The witness who was under the state sponsored Witness Protection Programme was released without the knowledge of the police and the Director of Public Prosecution.
He has since disappeared without trace, assistant DPP Lilian Obuo said on Monday.
TRACING THE WITNESS
“This witness was released on December 20, 2014 without notice. The investigating officer has since sworn an affidavit detailing the efforts he is making in tracing the witness at his last residence and he indicates that he has got new leads,” Ms Obuo said.
The case was adjourned in light of the new development.
The witness in question was the producer of a video depicting the politician uttering inflammatory remarks that gave rise to the court case.
“The witness recorded a statement using a pseudonym. We cannot give details because he was protected. Until we find him, the rest of the information remains confidential,” Ms Obuo said.
Mr Waititu is charged with uttering words that the prosecution says led to the deaths of two people in Kayole estate in 2012 while he was MP for Embakasi.
On Monday prosecution sought that the video clip be admitted as evidence in the absence of its author ,a suggestion that prompted objection from lawyer Cliff Ombeta for Mr Waititu.
Mr Ombeta said that the ground rules demand that the author of the video clip be present in court and that if it was admitted in his absence it may deny him a chance to cross examine the witness.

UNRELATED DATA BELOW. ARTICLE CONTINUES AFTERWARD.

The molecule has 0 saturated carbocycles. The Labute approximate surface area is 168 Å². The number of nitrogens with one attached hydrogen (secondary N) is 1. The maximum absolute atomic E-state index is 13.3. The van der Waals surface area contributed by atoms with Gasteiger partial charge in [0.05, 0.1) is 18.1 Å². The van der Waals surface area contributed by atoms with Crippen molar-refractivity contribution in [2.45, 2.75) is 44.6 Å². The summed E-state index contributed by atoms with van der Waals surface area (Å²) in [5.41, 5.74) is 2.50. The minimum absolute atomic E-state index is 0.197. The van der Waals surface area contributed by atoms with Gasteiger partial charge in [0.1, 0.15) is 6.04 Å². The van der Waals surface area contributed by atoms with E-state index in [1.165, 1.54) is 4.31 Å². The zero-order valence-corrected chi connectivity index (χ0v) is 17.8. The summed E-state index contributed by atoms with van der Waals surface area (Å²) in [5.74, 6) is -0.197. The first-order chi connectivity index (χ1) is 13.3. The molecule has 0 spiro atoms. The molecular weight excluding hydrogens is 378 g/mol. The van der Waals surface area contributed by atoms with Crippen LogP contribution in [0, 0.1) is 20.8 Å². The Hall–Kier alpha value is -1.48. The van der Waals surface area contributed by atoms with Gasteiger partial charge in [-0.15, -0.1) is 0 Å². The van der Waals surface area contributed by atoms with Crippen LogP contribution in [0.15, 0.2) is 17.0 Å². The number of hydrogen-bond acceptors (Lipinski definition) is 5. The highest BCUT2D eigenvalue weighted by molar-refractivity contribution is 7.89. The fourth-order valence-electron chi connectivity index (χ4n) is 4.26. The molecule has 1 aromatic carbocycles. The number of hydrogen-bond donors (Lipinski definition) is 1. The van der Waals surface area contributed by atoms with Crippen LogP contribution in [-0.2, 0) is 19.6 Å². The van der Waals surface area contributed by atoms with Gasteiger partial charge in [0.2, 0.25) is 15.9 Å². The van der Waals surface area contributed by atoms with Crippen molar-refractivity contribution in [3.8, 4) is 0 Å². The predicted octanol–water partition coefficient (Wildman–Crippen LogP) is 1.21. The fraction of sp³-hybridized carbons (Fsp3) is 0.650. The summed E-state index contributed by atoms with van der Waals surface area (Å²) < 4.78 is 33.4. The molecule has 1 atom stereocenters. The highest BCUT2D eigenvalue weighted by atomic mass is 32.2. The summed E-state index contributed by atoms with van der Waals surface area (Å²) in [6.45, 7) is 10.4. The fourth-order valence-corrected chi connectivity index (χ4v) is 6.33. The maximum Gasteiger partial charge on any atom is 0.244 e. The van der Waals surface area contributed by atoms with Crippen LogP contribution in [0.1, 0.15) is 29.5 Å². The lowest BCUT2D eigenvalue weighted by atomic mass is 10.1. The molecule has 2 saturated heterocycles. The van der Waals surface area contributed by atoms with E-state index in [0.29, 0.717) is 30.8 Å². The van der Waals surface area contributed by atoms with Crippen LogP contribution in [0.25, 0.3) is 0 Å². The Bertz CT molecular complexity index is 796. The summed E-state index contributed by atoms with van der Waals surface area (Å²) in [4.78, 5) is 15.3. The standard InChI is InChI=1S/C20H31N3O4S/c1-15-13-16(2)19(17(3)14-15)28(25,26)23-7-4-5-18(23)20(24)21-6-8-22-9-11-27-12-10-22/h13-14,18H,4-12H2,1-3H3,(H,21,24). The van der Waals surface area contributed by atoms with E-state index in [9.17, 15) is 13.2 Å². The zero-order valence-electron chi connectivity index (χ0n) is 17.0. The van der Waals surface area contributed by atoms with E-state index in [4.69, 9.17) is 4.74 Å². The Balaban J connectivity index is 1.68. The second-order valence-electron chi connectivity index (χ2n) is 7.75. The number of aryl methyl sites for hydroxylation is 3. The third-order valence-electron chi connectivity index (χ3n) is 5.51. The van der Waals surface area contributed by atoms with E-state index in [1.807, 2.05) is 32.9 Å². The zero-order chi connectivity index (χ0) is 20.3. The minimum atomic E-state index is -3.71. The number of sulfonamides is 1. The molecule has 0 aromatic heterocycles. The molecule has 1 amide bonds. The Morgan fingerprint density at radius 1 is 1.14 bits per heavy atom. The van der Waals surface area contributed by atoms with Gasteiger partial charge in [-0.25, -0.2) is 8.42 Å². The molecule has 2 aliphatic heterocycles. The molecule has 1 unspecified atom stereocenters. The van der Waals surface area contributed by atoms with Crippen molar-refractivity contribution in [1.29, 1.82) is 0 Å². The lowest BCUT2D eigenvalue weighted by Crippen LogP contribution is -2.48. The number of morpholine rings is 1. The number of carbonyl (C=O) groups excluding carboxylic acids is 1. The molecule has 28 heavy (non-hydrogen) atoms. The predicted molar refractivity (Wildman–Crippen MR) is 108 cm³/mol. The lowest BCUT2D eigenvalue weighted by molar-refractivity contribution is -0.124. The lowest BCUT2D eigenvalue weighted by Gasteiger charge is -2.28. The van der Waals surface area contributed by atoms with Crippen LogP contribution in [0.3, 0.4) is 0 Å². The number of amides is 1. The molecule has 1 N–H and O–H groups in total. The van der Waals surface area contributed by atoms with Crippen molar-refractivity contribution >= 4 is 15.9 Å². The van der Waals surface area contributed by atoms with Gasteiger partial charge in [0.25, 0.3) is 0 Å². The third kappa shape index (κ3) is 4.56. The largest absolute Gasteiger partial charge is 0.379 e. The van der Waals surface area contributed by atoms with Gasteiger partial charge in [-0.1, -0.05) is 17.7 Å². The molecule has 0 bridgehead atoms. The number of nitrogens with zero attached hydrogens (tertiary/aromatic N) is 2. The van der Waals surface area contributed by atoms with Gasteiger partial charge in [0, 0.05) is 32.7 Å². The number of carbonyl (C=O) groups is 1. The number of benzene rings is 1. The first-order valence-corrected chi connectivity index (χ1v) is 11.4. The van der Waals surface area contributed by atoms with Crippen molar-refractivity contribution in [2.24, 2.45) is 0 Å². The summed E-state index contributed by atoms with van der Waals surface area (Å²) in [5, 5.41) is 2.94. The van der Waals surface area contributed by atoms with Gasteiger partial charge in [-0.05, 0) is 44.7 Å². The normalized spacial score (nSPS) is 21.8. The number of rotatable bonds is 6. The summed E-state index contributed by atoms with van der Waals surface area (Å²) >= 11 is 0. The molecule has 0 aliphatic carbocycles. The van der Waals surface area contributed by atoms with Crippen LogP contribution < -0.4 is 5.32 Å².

“ The prosecution is trying to sneak in evidence which will deny a chance for cross examination. Our objection is that the person who made the clip must come to court and be cross examined on the same,” the lawyer said.
A police officer who received and analysed the video clip in question was on Monday stood down to allow the trial magistrate, Ms Joyce Gandani, make a ruling on whether he can be allowed to present and play it in court.
Assistant DPP Ms Obuo invoked section of the law that allows the admissibility of electronic evidence in a criminal trial, telling the court that only three witness, including the one who cannot be traced were left before the prosecution closes its case.
A ruling had already been made in previous proceedings on April 15 upholding the objection that the police officer may not play the clip unless the author testified first.
“The law does not protect him as long as the prerequisites are not met,” Mr Ombeta said.